What is Operation Game Thief?
Operation Game Thief is a Colorado Parks and Wildlife program that pays rewards to citizens who turn in poachers. You can call us toll-free within Colorado at 1-877-COLO-OGT, Verizon cell phone users can dial #OGT, or contact us via e-mail at firstname.lastname@example.org.
Callers do not have to reveal their names or testify in court. A reward of $500 is offered for information on cases involving big game or endangered species, while $250 is offered for information on turkey and $100 for fishing and small game cases. A Citizens Committee administers the reward fund, which is maintained by private contributions. The Board may approve rewards of up to $1,000 for flagrant cases. Rewards are paid for information that leads to an arrest or a citation being issued.
Why do we have it?
In the entire state of Colorado there are only 122 District Wildlife Managers — so, wildlife needs your eyes and ears to report known or suspected violations. Poaching is a serious and costly crime. It robs legitimate sportspeople of game and fish, robs businesses and taxpayers of revenues generated by hunting and fishing, and robs all of us of a valuable natural resource: our wildlife. Operation Game Thief is strong stuff, but the crime of poaching is serious enough to merit it.
Who are the poachers?
Poaching is surrounded by romantic myths that just aren't true. Poachers are not poor people trying to feed their families. In fact, putting food on the table is one of the least common motives for poaching. Poachers kill for the thrill of killing, to lash out at wildlife laws, or for profit. They kill wildlife any way, time and place they can. Poaching rings can be well organized and extremely profitable. In a nutshell, poachers are criminals and should be dealt with as such.
How the Program Works
Calls on the Operation Game Thief hotline (toll-free within Colorado at 1-877-COLO-OGT or Verizon cell phone users can dial #OGT) , or via e-mail - email@example.com - are taken in the Denver CPW headquarters. All information about the poaching incident is taken and the caller is assigned a code number
The information is evaluated by the law enforcement personnel. Investigations begin immediately and must follow the same rules and constitutional guidelines as any law enforcement investigation.
If a poacher is arrested or issued a citation on the basis of information provided by a caller, a reward is authorized.
Rewards can be paid in cash and the pay-off is arranged to protect the anonymity of the caller.
Rewards will be paid only if the informant states that a reward is desired prior to any investigation. Actually, most wildlife enthusiasts don't want a reward -- they just want the criminals stopped!
People who turn in poachers may receive preference points or even licenses in some cases. Find out more from the Turn in Poachers (TIP) program.
Please Help Stop Poaching
You can help stop poaching. If you see a poaching incident, report it. Look at it this way: if you saw someone breaking into your neighbor's house, would you just stand by and watch? Of course not; you would report it. Poaching is a crime against you, your neighbor, and everyone else in the state of Colorado. Call 1-877-COLO-OGT toll-free or Verizon cell phone users can simply dial #OGT. If you'd prefer, you can e-mail us at firstname.lastname@example.org.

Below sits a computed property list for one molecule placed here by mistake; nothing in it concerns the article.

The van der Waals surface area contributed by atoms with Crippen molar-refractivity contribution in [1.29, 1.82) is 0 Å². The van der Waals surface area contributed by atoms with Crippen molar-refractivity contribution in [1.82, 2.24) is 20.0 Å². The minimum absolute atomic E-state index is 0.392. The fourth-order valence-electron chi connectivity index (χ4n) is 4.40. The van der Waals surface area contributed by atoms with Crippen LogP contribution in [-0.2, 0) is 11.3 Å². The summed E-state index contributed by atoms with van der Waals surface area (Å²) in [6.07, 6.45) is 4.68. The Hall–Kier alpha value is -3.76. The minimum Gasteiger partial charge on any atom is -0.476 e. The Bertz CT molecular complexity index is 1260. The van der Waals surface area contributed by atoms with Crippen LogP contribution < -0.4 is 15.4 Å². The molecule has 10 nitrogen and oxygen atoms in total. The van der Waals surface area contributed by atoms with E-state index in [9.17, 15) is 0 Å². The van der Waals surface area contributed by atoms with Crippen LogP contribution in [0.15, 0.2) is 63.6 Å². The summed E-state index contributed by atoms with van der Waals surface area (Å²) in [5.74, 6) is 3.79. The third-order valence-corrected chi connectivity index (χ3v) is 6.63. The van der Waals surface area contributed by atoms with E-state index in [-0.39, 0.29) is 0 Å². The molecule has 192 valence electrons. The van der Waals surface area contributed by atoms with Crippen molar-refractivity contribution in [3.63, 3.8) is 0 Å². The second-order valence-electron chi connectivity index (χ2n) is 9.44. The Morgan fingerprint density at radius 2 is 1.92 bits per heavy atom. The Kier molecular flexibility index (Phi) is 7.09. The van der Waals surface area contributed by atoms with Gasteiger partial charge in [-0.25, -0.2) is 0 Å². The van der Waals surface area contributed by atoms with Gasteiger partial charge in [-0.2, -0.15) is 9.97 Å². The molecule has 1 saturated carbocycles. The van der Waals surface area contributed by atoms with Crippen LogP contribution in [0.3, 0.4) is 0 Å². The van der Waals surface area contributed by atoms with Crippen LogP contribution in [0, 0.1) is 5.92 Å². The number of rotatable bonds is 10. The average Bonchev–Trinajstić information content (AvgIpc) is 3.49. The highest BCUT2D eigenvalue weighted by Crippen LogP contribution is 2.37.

Is poaching significant?
Yes. While the exact figures are unknown, studies indicate poachers may kill almost as many animals and fish as legitimate hunters take during legal seasons. If poachers kill even half that number each year, the problem is serious. Poachers do not confine their killing only to game animals. Threatened, endangered and nongame wildlife show up in the poacher's bag as well.
Does this approach work?
Yes. Operation Game Thief was pioneered by the New Mexico Department of Game and Fish and has been adopted by 49 of the 50 states, including Colorado. Since 1981, Colorado's Operation Game Thief has received more than 2,400 reports of poaching, resulting in more than 700 convictions. These convictions have netted over $600,000 in fines and have resulted in the seizure of more than 1,300 illegally taken animals. Almost $130,000 in rewards have been paid to citizens who reported suspected illegal activity.
What to look for
Poaching is the illegal taking or possession of any game, fish or nongame wildlife. Obvious signs of poaching include hunting out of season, hunting at night using spotlights, and taking more than the legal limit. The purchase of resident licenses by non-residents constitutes another violation that impacts wildlife management.
Provide as much information as you can. Essential information includes:
The violation date and time
Location of the incident (as exact as possible)
A description of the violation: number of shots heard, type of weapon, etc.
The number of suspects
Names and/or identifying features such as age, height, hair color, clothes, etc.
Vehicle description including type, year, color and license number
If you know how a poached animal is being transported, or where it is being stored, tell us.
Include any other information you think may be pertinent to the case.
Remember, try to get the information to us as soon as possible. Any delay may mean we can't catch the bad guys!